Security researchers confirm Proof-of-Concept (PoC) works against unpatched versions of Microsoft Exchange Server 2013, 2016 and 2019

In early August, researchers discovered cyberattacks against critical infrastructure using two unpublished Exchange Server security vulnerabilities. Microsoft’s Security Research Center (MSRC) stated: “The first exploit identified as CVE-2022-41040, is a Server-Side Request Forgery (SSRF) vulnerability, and the second one, identified as CVE-2022-41082, allows Remote Code Execution (RCE) when PowerShell is accessible to the attacker.” Both CVEs have high severity scores of 8.8 out of 10.

Microsoft recently addressed the two exploits in the November 2022 Patch Tuesday however, many systems remain unpatched and are still being actively targeted. A few days later, security researcher Janggggg uploaded the PoC code to GitHub.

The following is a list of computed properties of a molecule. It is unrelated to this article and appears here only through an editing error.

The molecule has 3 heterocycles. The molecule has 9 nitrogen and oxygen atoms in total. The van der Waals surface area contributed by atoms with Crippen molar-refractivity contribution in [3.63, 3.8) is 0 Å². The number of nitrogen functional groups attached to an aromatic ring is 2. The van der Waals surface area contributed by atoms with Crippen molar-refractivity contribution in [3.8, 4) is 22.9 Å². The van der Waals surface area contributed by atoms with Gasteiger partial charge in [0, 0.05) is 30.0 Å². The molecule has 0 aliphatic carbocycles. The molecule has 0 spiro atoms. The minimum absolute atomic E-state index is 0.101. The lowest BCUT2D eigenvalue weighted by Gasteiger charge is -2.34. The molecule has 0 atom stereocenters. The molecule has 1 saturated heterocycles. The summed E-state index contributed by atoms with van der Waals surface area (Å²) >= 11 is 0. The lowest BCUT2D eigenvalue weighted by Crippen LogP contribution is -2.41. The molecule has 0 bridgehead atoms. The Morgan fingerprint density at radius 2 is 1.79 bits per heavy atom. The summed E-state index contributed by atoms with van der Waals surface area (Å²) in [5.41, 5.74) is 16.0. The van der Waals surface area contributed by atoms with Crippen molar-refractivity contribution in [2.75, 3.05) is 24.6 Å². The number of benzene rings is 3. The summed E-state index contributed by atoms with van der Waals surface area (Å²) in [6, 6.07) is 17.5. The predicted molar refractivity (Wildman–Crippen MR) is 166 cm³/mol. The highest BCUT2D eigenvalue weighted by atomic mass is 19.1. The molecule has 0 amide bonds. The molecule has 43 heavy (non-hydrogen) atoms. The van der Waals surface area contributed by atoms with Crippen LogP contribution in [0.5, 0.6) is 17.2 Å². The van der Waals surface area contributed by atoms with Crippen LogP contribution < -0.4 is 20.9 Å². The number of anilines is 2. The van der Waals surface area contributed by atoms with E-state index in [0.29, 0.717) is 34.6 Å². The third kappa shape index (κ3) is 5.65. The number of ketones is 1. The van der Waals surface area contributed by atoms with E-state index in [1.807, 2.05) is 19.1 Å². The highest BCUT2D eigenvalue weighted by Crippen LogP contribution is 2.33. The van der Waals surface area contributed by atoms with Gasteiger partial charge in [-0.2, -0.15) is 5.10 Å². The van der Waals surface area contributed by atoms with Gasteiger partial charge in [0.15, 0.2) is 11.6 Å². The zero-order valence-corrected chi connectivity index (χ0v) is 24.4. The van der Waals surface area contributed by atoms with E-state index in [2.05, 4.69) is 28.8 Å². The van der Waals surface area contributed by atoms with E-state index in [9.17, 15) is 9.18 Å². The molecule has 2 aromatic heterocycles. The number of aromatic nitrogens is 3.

Will Dormann, a security analyst for ANALYGENCE, tested and confirmed the PoC worked on Microsoft Exchange Server 2013, 2016, and 2019

According to Threat intelligence company GreyNoise, ProxyNotShell is still actively being used. In a September 30th post titled Analyzing attacks using the Exchange vulnerabilities CVE-2022-41040 and CVE-2022-41082, Microsoft stated the origin of the attacks could be attributed to a single activity group that is likely state-sponsored.

Microsoft urges its customers to install the updates immediately. Additional information can be found in the  November 2022 Exchange Server Security Update Blog.

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